When setting the scene, birds are the unsung heroes

Posted by Ellery McNaughton @EJ_McNaughton

There’s a lot of discriminating going on in Hollywood. You’ve probably heard of whitewashing, but what about hawk-washing? Chances are you’ve seen it in action. When some craggy mountaintop or rugged landscape appears on the screen, an eagle will fly by and give a majestic screech. Only problem is, that majestic call isn’t actually an eagle at all. It’s a red-tailed hawk. Apparently the patriotic symbol of America just doesn’t sound cool enough for the silver screen. Birds that sound cool can also nab roles from those more geographically qualified. A prime example of this is the laughing kookaburra, found only in Australasia, yet magically heard in movie jungles all over the world.

Movie birds

The A-listers: Red-tailed hawk, common loon and laughing kookaburra

Inaccurate or not, these birds and others do a lot of scene setting without us even realising. An owl hooting at night is somehow instantly spooky, despite it being what owls naturally do. Nothing says wilderness like a common loon, which is apparently all the reasoning Marvel needs to stick one on an alien planet. It does make me pity American bird enthusiasts, whose suspension of disbelief in movies doesn’t have the same shiny protective coating of ignorance that mine does. I accepted the sound of a common loon as an icon of haunted wilderness way before I knew the actual bird existed. The only twinge of recognition I get is hearing bellbirds in elven woods when watching Lord of the Rings for the hundredth time.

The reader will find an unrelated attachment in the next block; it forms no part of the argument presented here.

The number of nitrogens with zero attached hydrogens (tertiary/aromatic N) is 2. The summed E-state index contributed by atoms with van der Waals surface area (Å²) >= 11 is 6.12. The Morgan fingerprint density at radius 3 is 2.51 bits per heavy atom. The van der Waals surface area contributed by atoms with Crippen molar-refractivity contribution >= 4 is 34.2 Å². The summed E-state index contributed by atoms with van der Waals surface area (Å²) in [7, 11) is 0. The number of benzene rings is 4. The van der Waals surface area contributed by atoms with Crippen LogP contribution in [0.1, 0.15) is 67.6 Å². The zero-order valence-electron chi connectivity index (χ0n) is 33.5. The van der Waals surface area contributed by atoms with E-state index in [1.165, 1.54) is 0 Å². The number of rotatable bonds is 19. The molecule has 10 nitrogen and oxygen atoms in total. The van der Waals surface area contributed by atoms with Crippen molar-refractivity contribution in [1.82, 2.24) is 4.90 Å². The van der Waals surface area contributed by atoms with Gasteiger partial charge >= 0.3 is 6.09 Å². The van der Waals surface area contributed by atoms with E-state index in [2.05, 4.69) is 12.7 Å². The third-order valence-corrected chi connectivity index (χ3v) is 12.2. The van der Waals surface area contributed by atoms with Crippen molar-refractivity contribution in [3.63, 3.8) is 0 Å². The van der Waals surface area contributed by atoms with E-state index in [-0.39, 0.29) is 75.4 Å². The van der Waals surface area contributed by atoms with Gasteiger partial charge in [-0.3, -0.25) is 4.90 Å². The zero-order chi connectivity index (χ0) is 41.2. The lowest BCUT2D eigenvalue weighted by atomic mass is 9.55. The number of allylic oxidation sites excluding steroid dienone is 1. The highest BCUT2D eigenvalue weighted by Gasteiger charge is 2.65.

The ability of bird calls to invoke a particular idea or emotion is something I’ve been thinking about whilst going through the dawn/dusk chorus audio data I collected for my thesis. Rugged up with a winter dressing gown and hot water bottle, I didn’t expect to feel like summer was just around the corner. And yet, thanks to Turdus merula, I did.

Blackbird (3)

Blackbird calls on a spectrogram – reminds me of impending summer. Also of Van Gogh.

Merely the recording of a blackbird singing at dusk was enough to get me dreaming of daylight savings and warm summer nights. It’s an interesting reminder of just how much meaning we unconsciously attach to bird calls, whether they be in movie soundtracks or the urban soundscapes we live in.

Ellery McNaughton is a PhD student in the Centre of Biodiversity and Biosecurity, School of Biological Sciences, University of Auckland. Her project investigates the effects of a city-wide changeover in streetlight technology on urban bird behaviour and ecosystem function. She is supervised by Margaret StanleyJacqueline BeggsKevin Gaston (University of Exeter, UK) and Darryl Jones (Griffith University, Australia).

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Going for birds: my top 6 places for bird watching in New Zealand

Posted by Daria Erastova @Kuukso

My big dream was to study New Zealand native birds. To my utter happiness, I finally joined the friendly Ecology Ngātahi labgroup under the supervision of Margaret Stanley to study ecology of urban native birds. However, I have just started my PhD project and I hope to give you some insights on that later. Instead, I will share some of my experiences birdwatching in New Zealand. Birds of a feather flock together – I found this pastime quite popular in New Zealand, so today I share my top six places to find native birds!

No. 6: Dunedin Botanic Garden, Dunedin.

The famous Dunedin Botanic Garden lies within the city’s green belt and is very big. This, along with numerous old and flowering trees growing there makes this place an excellent haven for birds. Many native species scurry here and there: tui, bellbird, silvereye, fantail etc. There is also an aviary with captive kea, kaka and kakariki.